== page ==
5. Gastritis

Gastritis is somewhat related to the other inflammatory conditions we’ve covered. It’s the inflammation of the stomach lining, or mucosa, which can be painful and occasionally dangerous.

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If you have gastritis, you’ll often feel nauseous, especially after eating, and you may have pain in your upper abdomen. Heartburn, bloating, and other symptoms might also accompany the condition, although the exact symptoms vary from person to person.

Gastritis can lead to ulcers or tumors if the condition is erosive, but only a doctor can make that call. The good news is that many types of gastritis are easily treated with antacids. In fact, most cases resolve without any type of medical treatment, as this is one of the most common gastrointestinal conditions.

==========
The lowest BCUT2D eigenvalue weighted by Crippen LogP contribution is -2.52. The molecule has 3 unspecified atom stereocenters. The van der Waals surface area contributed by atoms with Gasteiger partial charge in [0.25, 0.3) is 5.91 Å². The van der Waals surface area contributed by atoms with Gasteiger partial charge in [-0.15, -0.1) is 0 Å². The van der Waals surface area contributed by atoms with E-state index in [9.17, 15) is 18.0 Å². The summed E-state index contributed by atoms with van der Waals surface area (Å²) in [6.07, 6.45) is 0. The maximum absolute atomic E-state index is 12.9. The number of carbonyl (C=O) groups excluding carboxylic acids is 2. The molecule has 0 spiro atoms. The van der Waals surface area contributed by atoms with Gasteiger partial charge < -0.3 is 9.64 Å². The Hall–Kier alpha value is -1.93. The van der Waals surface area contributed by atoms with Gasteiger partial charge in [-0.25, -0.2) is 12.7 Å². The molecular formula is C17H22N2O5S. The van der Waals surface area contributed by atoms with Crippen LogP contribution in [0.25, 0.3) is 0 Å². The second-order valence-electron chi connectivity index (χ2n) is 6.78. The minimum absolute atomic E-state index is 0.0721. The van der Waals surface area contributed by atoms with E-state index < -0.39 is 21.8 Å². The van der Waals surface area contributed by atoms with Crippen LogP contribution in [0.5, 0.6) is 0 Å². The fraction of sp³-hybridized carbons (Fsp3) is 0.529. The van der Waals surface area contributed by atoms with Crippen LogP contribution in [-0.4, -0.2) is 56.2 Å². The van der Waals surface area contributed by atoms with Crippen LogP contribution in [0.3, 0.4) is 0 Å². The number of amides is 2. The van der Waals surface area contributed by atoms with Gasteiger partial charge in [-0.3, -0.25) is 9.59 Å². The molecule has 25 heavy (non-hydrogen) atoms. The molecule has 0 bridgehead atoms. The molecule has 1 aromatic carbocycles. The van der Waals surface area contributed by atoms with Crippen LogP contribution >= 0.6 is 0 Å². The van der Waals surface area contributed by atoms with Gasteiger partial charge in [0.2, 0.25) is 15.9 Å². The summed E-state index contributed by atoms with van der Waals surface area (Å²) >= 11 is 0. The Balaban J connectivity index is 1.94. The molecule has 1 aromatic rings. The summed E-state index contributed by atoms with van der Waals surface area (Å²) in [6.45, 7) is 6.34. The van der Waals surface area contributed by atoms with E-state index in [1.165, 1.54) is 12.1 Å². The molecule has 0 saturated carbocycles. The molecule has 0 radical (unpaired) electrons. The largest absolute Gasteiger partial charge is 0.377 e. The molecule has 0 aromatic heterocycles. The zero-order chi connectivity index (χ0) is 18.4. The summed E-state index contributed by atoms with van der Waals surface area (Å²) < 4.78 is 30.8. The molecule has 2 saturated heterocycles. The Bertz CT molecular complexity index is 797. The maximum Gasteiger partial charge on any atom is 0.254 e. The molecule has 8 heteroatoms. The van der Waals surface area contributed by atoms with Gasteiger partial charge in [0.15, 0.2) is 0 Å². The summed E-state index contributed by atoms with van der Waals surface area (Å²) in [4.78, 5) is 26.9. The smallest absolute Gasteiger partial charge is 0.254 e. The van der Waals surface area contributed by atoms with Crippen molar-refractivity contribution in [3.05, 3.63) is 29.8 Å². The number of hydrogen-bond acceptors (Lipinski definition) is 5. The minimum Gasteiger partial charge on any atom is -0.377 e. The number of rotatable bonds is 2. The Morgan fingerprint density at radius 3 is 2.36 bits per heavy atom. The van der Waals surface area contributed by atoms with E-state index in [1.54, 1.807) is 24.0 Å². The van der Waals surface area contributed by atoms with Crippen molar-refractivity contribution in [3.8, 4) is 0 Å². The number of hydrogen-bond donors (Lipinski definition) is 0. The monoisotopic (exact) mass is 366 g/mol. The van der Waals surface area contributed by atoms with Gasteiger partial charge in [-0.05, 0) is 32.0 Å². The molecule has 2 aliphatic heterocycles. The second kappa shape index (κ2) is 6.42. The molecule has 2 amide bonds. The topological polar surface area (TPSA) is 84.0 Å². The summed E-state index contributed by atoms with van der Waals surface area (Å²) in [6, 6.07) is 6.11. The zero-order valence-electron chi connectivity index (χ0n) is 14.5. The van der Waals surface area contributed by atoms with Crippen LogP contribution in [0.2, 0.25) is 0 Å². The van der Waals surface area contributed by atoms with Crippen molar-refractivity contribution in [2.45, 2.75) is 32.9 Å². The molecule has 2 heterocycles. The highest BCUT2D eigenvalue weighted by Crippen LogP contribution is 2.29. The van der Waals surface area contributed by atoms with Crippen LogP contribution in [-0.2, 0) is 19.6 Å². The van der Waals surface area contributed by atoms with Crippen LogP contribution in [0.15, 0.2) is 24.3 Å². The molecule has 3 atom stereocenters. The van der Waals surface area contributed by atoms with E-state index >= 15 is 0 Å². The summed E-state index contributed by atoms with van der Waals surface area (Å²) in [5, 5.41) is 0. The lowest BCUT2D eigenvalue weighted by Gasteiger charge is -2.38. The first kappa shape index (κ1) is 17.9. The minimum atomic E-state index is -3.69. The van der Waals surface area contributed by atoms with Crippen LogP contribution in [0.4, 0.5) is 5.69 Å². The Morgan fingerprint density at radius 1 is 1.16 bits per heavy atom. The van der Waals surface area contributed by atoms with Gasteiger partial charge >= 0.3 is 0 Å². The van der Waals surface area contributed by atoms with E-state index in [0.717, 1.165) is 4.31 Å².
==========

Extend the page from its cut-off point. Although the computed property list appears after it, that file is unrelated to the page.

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That’s not to say that you shouldn’t seek treatment, however, as extreme, chronic cases of gastritis can be serious. Plus, given the large number of effective treatments available, there’s no reason to put up with the pain.

6. Stress and Sleep Deprivation

Scientists aren’t exactly sure why, but sleep disturbances are closely linked with gastrointestinal symptoms including heartburn, nausea, diarrhea, and constipation.

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Unfortunately, there’s a chicken-and-egg scenario here: Scientists aren’t sure whether people with GI disorders are more prone to sleep disturbances, or vice versa.